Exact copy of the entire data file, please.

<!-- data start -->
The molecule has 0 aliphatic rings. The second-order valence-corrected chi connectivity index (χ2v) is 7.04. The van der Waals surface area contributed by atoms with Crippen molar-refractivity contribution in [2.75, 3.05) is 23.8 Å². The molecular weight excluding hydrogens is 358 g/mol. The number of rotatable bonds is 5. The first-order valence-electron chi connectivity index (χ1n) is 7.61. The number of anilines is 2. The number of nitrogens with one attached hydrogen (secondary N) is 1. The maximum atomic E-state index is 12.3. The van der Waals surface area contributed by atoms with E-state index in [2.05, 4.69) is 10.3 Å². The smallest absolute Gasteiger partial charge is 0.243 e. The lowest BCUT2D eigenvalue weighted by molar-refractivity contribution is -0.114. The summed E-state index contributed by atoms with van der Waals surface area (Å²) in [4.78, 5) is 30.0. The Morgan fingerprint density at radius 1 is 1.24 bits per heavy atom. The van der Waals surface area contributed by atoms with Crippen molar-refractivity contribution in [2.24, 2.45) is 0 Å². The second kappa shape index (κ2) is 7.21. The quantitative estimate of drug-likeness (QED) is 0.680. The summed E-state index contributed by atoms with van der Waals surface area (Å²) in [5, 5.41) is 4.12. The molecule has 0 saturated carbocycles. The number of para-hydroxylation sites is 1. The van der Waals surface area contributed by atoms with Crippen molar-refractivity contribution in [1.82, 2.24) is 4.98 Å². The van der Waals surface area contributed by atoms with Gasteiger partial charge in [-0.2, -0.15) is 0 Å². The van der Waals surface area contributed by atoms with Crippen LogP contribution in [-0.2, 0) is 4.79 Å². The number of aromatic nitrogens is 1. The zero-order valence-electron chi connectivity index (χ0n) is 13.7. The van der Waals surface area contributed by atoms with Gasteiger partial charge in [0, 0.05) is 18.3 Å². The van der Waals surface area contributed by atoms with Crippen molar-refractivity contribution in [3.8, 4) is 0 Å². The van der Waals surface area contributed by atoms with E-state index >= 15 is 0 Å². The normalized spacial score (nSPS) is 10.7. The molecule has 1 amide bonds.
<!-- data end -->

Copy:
The molecule has 0 aliphatic rings. The second-order valence-corrected chi connectivity index (χ2v) is 7.04. The van der Waals surface area contributed by atoms with Crippen molar-refractivity contribution in [2.75, 3.05) is 23.8 Å². The molecular weight excluding hydrogens is 358 g/mol. The number of rotatable bonds is 5. The first-order valence-electron chi connectivity index (χ1n) is 7.61. The number of anilines is 2. The number of nitrogens with one attached hydrogen (secondary N) is 1. The maximum atomic E-state index is 12.3. The van der Waals surface area contributed by atoms with E-state index in [2.05, 4.69) is 10.3 Å². The smallest absolute Gasteiger partial charge is 0.243 e. The lowest BCUT2D eigenvalue weighted by molar-refractivity contribution is -0.114. The summed E-state index contributed by atoms with van der Waals surface area (Å²) in [4.78, 5) is 30.0. The Morgan fingerprint density at radius 1 is 1.24 bits per heavy atom. The van der Waals surface area contributed by atoms with Crippen molar-refractivity contribution in [2.24, 2.45) is 0 Å². The second kappa shape index (κ2) is 7.21. The quantitative estimate of drug-likeness (QED) is 0.680. The summed E-state index contributed by atoms with van der Waals surface area (Å²) in [5, 5.41) is 4.12. The molecule has 0 saturated carbocycles. The number of para-hydroxylation sites is 1. The van der Waals surface area contributed by atoms with Crippen molar-refractivity contribution in [1.82, 2.24) is 4.98 Å². The van der Waals surface area contributed by atoms with Gasteiger partial charge in [-0.2, -0.15) is 0 Å². The van der Waals surface area contributed by atoms with Crippen LogP contribution in [-0.2, 0) is 4.79 Å². The number of aromatic nitrogens is 1. The zero-order valence-electron chi connectivity index (χ0n) is 13.7. The van der Waals surface area contributed by atoms with Gasteiger partial charge in [0, 0.05) is 18.3 Å². The van der Waals surface area contributed by atoms with Crippen molar-refractivity contribution in [3.8, 4) is 0 Å². The van der Waals surface area contributed by atoms with E-state index >= 15 is 0 Å². The normalized spacial score (nSPS) is 10.7. The molecule has 1 amide bonds.